U.S. DEPARTMENT OF THE INTERIORBUREAU OF LAND MANAGEMENT
Welcome to Wilderness Wednesday, our weekly posting to celebrate the 50th anniversary of the Wilderness Act.
This week we bring your attention to the 11,820 acre Ojito Wilderness, designated in 2005. This is a desert landscape of steep-sided mesas, box canyons, deep arroyos, and badlands with unusual hoodoos. One of the largest known dinosaurs, the Seismosaurus, was discovered with the boundaries of the Ojito Wilderness. We are highlighting the Seismosaurus Trail that takes you to the site where this magnificent fossil was discovered. Don’t expect to find those bones lying on the ground when you arrive, though you will find a pleasant and pleasing landscape if you visit. In fact, you won’t be able to tell that a dinosaur skeleton was once found here. The Seismosaurus was excavated and the site was rehabilitated to a natural state. This dinosaur is now a centerpiece display in the Jurassic Hall at the New Mexico Museum of Natural History and Science in Albuquerque.
Wilderness areas are places that are untrammeled, undeveloped, natural, and provide outstanding opportunities for primitive recreation or solitude. The Wilderness Act further defines wilderness areas as places that may contain features of scientific, educational, scenic, or historical value. In some cases, to fully realize the scientific values of wilderness, certain features must be removed so they can be studied, and these studies enhance our understanding and appreciation of the wilderness area’s values.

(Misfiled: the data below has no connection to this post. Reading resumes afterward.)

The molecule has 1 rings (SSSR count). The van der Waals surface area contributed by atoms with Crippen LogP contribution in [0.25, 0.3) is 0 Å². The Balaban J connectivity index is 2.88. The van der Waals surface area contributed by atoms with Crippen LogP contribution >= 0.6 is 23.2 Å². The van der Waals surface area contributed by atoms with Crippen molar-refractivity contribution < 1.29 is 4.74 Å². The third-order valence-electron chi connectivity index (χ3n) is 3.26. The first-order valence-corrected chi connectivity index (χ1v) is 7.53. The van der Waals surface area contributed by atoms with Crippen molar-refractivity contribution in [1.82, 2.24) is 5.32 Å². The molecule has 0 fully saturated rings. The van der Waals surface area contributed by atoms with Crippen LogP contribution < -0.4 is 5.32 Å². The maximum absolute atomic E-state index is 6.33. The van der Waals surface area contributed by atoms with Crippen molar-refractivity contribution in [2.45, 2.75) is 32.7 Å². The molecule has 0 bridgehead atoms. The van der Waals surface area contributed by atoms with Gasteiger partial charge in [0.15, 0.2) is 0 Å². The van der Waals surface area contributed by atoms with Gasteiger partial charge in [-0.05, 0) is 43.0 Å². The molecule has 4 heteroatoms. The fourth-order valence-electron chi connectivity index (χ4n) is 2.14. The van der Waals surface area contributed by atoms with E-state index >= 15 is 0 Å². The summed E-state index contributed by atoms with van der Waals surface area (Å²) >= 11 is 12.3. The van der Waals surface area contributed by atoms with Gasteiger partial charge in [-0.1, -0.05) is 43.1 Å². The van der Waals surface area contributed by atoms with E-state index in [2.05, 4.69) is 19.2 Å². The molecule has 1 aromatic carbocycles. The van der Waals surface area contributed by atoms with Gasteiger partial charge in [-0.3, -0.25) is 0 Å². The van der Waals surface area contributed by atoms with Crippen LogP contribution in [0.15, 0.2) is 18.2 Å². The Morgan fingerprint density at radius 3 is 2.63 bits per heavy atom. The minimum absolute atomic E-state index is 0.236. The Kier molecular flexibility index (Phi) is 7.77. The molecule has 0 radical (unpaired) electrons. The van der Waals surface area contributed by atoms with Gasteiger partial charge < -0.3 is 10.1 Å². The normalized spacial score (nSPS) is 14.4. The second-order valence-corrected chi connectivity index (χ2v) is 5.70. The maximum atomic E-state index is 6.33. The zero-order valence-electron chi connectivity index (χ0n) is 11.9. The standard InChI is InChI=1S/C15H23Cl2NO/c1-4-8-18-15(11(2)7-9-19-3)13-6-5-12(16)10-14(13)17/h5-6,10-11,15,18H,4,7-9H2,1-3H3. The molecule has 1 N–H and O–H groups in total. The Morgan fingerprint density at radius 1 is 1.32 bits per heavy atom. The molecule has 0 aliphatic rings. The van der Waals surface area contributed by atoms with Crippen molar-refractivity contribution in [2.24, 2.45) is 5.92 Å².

If the Seismosaurus specimen were left in place, the bones would not have been studied as they would have been lost to erosion. Paleontologists recognized, upon discovery, the specimen’s potential high value to science, and the decision was made to excavate it. After study in the laboratory, it was determined that this specimen is a genus and species previously unknown to science. Given the especially large size of this dinosaur, it was named Seismosaurus, meaning “earthshaker reptile.” The study of this dinosaur has led us to a better understanding of the ancient life that existed in North America approximately 150 million years ago, and to a better understanding of the values currently protected by the Ojito Wilderness.
To enjoy the Ojito Wilderness, first take a trip to the New Mexico Museum of Natural History and Science and walk beneath this remarkable animal, which is about 150 feet long (http://nmnaturalhistory.org/). Then come out to hike the Seismosaurus Trail in the Wilderness. From Bernalillo, travel on U.S. 550 about 20 miles (about 2 miles before San Ysidro) turning left onto Cabezon Road (County Road 906). Follow the left fork approximately 10 miles to an Ojito Wilderness sign. Continue approximately ¾ mile to a parking area on the left. A trail leads north, across the road, into the Wilderness, and ends at approximately one mile near the Seismosaurus site. The Seismosaurus Trail is approximately 1 mile long. The Cabezon Road is a dirt road requiring suitable clearance and will require caution during rain or snow when it may become impassible. For more information please visit: www.blm.gov/nm/ojito.
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